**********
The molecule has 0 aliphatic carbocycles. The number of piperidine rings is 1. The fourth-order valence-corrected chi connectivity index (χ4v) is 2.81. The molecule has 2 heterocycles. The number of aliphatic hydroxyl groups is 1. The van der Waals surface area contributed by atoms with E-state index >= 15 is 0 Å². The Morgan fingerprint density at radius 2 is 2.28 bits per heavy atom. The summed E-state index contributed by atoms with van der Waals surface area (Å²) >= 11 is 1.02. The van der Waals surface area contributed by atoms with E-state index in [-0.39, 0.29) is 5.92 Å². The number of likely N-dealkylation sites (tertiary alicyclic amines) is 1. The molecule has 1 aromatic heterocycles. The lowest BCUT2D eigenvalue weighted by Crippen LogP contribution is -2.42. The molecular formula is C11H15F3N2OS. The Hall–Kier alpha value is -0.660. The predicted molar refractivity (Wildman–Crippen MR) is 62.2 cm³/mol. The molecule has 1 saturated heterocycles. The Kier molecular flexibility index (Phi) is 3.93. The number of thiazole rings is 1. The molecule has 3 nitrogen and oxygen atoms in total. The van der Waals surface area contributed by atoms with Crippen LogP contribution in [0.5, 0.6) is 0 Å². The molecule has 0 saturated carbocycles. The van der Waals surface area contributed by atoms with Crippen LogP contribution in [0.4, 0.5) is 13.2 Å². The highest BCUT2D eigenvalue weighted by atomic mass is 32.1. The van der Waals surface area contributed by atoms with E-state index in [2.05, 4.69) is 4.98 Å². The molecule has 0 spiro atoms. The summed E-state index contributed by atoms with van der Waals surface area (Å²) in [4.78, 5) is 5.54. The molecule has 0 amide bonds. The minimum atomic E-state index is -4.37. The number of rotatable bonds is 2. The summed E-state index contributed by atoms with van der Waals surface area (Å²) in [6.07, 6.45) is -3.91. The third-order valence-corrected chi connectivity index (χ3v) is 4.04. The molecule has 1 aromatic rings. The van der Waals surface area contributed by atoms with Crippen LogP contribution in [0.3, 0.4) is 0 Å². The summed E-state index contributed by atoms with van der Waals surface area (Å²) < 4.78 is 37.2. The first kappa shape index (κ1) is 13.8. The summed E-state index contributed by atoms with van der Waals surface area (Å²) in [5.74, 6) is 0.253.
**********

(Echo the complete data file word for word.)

The molecule has 0 aliphatic carbocycles. The number of piperidine rings is 1. The fourth-order valence-corrected chi connectivity index (χ4v) is 2.81. The molecule has 2 heterocycles. The number of aliphatic hydroxyl groups is 1. The van der Waals surface area contributed by atoms with E-state index >= 15 is 0 Å². The Morgan fingerprint density at radius 2 is 2.28 bits per heavy atom. The summed E-state index contributed by atoms with van der Waals surface area (Å²) >= 11 is 1.02. The van der Waals surface area contributed by atoms with E-state index in [-0.39, 0.29) is 5.92 Å². The number of likely N-dealkylation sites (tertiary alicyclic amines) is 1. The molecule has 1 aromatic heterocycles. The lowest BCUT2D eigenvalue weighted by Crippen LogP contribution is -2.42. The molecular formula is C11H15F3N2OS. The Hall–Kier alpha value is -0.660. The predicted molar refractivity (Wildman–Crippen MR) is 62.2 cm³/mol. The molecule has 1 saturated heterocycles. The Kier molecular flexibility index (Phi) is 3.93. The number of thiazole rings is 1. The molecule has 3 nitrogen and oxygen atoms in total. The van der Waals surface area contributed by atoms with Crippen LogP contribution in [0.5, 0.6) is 0 Å². The molecule has 0 saturated carbocycles. The van der Waals surface area contributed by atoms with Crippen LogP contribution in [0.4, 0.5) is 13.2 Å². The highest BCUT2D eigenvalue weighted by atomic mass is 32.1. The van der Waals surface area contributed by atoms with E-state index in [2.05, 4.69) is 4.98 Å². The molecule has 0 spiro atoms. The summed E-state index contributed by atoms with van der Waals surface area (Å²) in [4.78, 5) is 5.54. The molecule has 0 amide bonds. The minimum atomic E-state index is -4.37. The number of rotatable bonds is 2. The summed E-state index contributed by atoms with van der Waals surface area (Å²) in [6.07, 6.45) is -3.91. The third-order valence-corrected chi connectivity index (χ3v) is 4.04. The molecule has 1 aromatic rings. The van der Waals surface area contributed by atoms with Crippen LogP contribution in [0.3, 0.4) is 0 Å². The summed E-state index contributed by atoms with van der Waals surface area (Å²) < 4.78 is 37.2. The first kappa shape index (κ1) is 13.8. The summed E-state index contributed by atoms with van der Waals surface area (Å²) in [5.74, 6) is 0.253.